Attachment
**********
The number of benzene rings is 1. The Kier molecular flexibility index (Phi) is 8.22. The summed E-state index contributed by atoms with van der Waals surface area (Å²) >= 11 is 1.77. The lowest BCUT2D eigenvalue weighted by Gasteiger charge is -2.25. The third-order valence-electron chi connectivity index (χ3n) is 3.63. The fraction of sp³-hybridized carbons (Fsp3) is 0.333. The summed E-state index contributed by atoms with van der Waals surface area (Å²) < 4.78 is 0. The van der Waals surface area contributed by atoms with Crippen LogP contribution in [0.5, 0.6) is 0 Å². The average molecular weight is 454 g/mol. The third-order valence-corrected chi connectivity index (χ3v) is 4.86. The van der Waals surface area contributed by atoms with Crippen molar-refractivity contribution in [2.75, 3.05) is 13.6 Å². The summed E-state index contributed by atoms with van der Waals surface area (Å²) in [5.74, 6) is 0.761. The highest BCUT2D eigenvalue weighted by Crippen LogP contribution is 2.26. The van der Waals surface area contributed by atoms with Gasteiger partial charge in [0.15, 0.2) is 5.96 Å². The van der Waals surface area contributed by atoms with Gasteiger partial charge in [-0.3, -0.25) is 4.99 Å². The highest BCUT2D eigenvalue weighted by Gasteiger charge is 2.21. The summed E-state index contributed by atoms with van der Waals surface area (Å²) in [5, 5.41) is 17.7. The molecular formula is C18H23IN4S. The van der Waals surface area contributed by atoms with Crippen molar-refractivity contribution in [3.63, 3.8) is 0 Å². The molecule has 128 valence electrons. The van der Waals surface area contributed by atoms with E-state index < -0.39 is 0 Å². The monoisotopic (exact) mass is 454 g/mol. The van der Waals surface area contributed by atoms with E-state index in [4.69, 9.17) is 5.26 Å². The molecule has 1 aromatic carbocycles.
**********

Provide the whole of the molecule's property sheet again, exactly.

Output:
The number of benzene rings is 1. The Kier molecular flexibility index (Phi) is 8.22. The summed E-state index contributed by atoms with van der Waals surface area (Å²) >= 11 is 1.77. The lowest BCUT2D eigenvalue weighted by Gasteiger charge is -2.25. The third-order valence-electron chi connectivity index (χ3n) is 3.63. The fraction of sp³-hybridized carbons (Fsp3) is 0.333. The summed E-state index contributed by atoms with van der Waals surface area (Å²) < 4.78 is 0. The van der Waals surface area contributed by atoms with Crippen LogP contribution in [0.5, 0.6) is 0 Å². The average molecular weight is 454 g/mol. The third-order valence-corrected chi connectivity index (χ3v) is 4.86. The van der Waals surface area contributed by atoms with Crippen molar-refractivity contribution in [2.75, 3.05) is 13.6 Å². The summed E-state index contributed by atoms with van der Waals surface area (Å²) in [5.74, 6) is 0.761. The highest BCUT2D eigenvalue weighted by Crippen LogP contribution is 2.26. The van der Waals surface area contributed by atoms with Gasteiger partial charge in [0.15, 0.2) is 5.96 Å². The van der Waals surface area contributed by atoms with Gasteiger partial charge in [-0.3, -0.25) is 4.99 Å². The highest BCUT2D eigenvalue weighted by Gasteiger charge is 2.21. The summed E-state index contributed by atoms with van der Waals surface area (Å²) in [5, 5.41) is 17.7. The molecular formula is C18H23IN4S. The van der Waals surface area contributed by atoms with Crippen molar-refractivity contribution in [3.63, 3.8) is 0 Å². The molecule has 128 valence electrons. The van der Waals surface area contributed by atoms with E-state index < -0.39 is 0 Å². The monoisotopic (exact) mass is 454 g/mol. The van der Waals surface area contributed by atoms with E-state index in [4.69, 9.17) is 5.26 Å². The molecule has 1 aromatic carbocycles.